Her fear turned to anger when a familiar head of blonde hair caught the moonlight, and Scorpius Malfoy's face came into view.

Rose put on her most intimidating scowl and crossed her arms.

"What's this, then? Were you hoping to get me in trouble?" she spat.

"No!" Scorpius insisted. "Please, Rose, I just want to talk."

"About what, exactly?"

"About whatever I've done to make you angry with me," he said. "I want to apologize."

"Ha!" she barked, "It's far too late for that, Malfoy!"

A strange look crossed his features. "You've never called me that before," he said.

"Well…" she faltered, "It seemed appropriate!"

"Appropriate? That's what your parents used to call my dad, isn't it?"

"So?"

"So? Your parents hated my dad! What did I do, Rose?"

Rose pressed her lips together until they turned white in an effort to keep her silence, but could not resist the temptation to tell Scorpius exactly why she was not speaking to him.

"Your father called my mother a Mudblood, and I cannot forgive you for having a family like that!"

Scorpius' mouth fell open in surprise. "What?"

"I mean, you probably only talk to me because my dad's a pureblood. I'm only barely good enough to associate with a Malfoy, aren't I?"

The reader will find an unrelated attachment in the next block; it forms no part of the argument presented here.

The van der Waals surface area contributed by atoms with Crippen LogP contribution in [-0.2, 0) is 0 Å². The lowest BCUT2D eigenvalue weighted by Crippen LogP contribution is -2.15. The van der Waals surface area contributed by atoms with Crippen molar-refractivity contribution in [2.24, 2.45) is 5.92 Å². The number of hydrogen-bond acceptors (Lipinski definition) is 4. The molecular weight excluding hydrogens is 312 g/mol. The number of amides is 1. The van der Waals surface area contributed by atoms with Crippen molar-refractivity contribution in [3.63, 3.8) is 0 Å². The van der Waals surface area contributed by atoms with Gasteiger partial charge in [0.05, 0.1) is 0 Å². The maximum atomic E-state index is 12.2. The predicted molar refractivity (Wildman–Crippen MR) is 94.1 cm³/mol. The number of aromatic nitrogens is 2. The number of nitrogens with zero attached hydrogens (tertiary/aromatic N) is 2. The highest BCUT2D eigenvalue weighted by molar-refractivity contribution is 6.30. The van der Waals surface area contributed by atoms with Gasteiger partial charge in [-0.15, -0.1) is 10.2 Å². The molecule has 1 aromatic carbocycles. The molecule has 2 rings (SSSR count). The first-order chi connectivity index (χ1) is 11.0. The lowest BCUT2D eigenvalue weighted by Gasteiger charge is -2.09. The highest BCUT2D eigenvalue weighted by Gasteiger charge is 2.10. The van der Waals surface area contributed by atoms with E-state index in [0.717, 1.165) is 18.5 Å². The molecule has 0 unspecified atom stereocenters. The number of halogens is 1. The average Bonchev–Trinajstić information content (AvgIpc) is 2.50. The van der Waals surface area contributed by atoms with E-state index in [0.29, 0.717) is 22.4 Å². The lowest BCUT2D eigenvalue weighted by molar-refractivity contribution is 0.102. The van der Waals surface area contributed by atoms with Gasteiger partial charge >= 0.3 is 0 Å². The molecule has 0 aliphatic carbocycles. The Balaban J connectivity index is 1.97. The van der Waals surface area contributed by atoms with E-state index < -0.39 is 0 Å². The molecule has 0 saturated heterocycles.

"Rose!"

"That's all you Malfoys care about isn't it—blood? Well, let me tell you something, Scorpius M—"

"Rose, stop! Listen to yourself!"

"No, you listen to me! It's—" Rose's tirade was abruptly cut off as Scorpius kissed her. She pushed him away, and he toppled over to the ground.

"How dare you?" she snapped, gratified that she'd knocked him off his feet.

"How dare I? I…" Scorpius opened and closed his mouth several times like a fish before he found his voice and his feet. "How dare you?" he said, "You're the one who only cares about blood! I am not my father! You can't blame me for what he did all that time ago!"

Rose scoffed. "That's not it at all!" she said, "It's that he's your father!"

"You're not making any sense!" Scorpius bellowed, his voice echoing throughout the courtyard. "If you don't want to kiss me, then fine. I won't ask you to the ball tomorrow night. I won't ever sit next to you in classes or talk to you or anything ever again, if you really don't want me to. But if your only reason for ignoring me the past week is that my father said one nasty word to your mother twenty years ago—"

"It wasn't just one nasty word! Your father was horrible to my parents!"